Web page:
Curved Brush Strokes

Magic lives in curves, not angles. Mason Cooley


The combination of blue and white in art and decoration is classic and timeless. We continue to use a limited palette of colour for today's painting mini project inspired by ancient oriental ceramics.

Chinoiserie from 'chinois', the French for Chinese, was a style inspired by art and design from China, Japan and other Asian countries in the 18th century. At its height in Britain from 1750 to 1765, this fanciful style relied more on the designer's and craftsman's imagination than on accurately portraying oriental motifs and ornament. This mini project focusses on blue and white porcelain from this era, as well as ceramics from the Ming dynasty.


The intricate painted flower and plant themed decorations found on Chinoiserie blue porcelain and Ming dynasty ceramics offers so much to be inspired by. The shapes we make today, painted in blues, will be central to making collective floral designs in Module Two's collage projects. In order to create a collection of curved forms suitable for this module's collage projects, a dagger brush and a pointed brush will be used to create a selection of shapes in shades of indigo and Ultramarine blue.


The basic idea to these shapes is to create 'comma' and hooked shapes that become more elaborated and elongated. Shapes evolve to include petal, spiral and forked forms. A collection of simple duplicated and mirror shapes are painted with the basic action of tilting the brush and using both the tip and the side of the dagger brush - applying more or less paint affects the mark. The basic shapes are done in an indigo colour mix without paint medium added. There is a technique included with shapes painted with water only, high flow ultra marine blue is added with the tip of a brush to create a gradient watercolour effect in the shape.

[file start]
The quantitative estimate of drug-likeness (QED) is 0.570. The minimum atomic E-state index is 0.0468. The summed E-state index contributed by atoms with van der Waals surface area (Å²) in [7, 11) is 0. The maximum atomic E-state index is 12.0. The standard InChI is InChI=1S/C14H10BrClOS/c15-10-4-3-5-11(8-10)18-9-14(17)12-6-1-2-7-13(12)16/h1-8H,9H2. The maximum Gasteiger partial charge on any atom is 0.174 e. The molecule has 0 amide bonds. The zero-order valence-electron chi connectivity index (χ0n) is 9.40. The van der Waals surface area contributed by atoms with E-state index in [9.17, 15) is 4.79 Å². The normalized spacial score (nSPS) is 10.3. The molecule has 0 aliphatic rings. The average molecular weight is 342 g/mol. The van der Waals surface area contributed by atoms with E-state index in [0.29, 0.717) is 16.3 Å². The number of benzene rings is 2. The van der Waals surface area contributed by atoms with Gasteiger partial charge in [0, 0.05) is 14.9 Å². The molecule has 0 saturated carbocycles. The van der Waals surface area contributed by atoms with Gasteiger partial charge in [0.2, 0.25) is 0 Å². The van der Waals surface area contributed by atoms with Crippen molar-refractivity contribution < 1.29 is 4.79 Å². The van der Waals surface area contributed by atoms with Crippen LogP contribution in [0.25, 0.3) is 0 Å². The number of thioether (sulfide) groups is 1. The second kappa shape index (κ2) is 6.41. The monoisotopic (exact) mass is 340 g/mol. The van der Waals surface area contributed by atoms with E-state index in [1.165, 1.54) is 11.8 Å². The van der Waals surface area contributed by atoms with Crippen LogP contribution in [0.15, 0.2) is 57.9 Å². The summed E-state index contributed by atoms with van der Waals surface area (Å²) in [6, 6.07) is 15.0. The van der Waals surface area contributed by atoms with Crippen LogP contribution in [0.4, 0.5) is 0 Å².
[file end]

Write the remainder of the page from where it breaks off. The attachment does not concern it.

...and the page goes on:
Added to this project is a simple printing exercise using a carrot. The root vegetable's shape is ideal to make uniform circular shapes. By cutting into the carrot, a negative cross shape is carved and used for printing uniform cross shapes. High Flow ink is used for the printing - no medium added, just water. The paint consistency is the same as the paint used for the curved shapes, with drops of water added to make sure it does not become sticky.

Have a look at the video for instructions to create the patterns.

Pointers for this project:

  • A deep indigo is mixed for the bulk of the shapes, ratio 10 drops Ultramarine, 5 drops Pthalo blue and 1 drop Carbon Black High Flow paint.

  • Add drops of water to make the paint a bit diluted, but not too runny. Use paint sparingly, you can always mix more knowing the basic ratio.

  • Pay attention to the pressure on the paintbrushes to get the desired effect from hairline thin lines to big and heavy strokes.

  • The dark blue is painted first, followed by ultramarine blue lines echoing the first marks on the deli paper, this will add to the variety of shapes used for collaging later.

  • No Matte medium is used during the painting of the blue shapes.

  • However, a very thin diluted Matte medium layer is used to cover the whole area of the sheets, once the deli sheets are finished and completely dry. This helps to create uniform sheets. Do take care not to use too much medium that will create thicker papers - keep them thin.

  • Loosen up but keep control of the brush and let the shape of the dagger and round brush do the work for you. It is a good idea to paint some basic shapes in your sketchbook to practice and use as reference.

These brush marks will be combined to create collages with interesting flowers, leaves and patterns.


Creating a collection of curved shapes in shades of blue is important to make interesting collages based on Chinosierie and Chinese blue porcelain The painted shapes will offer a good choice for flower and plant components for this Module's collage projects.

© 2020 Esté MacLeod

© 2020 Explore Colour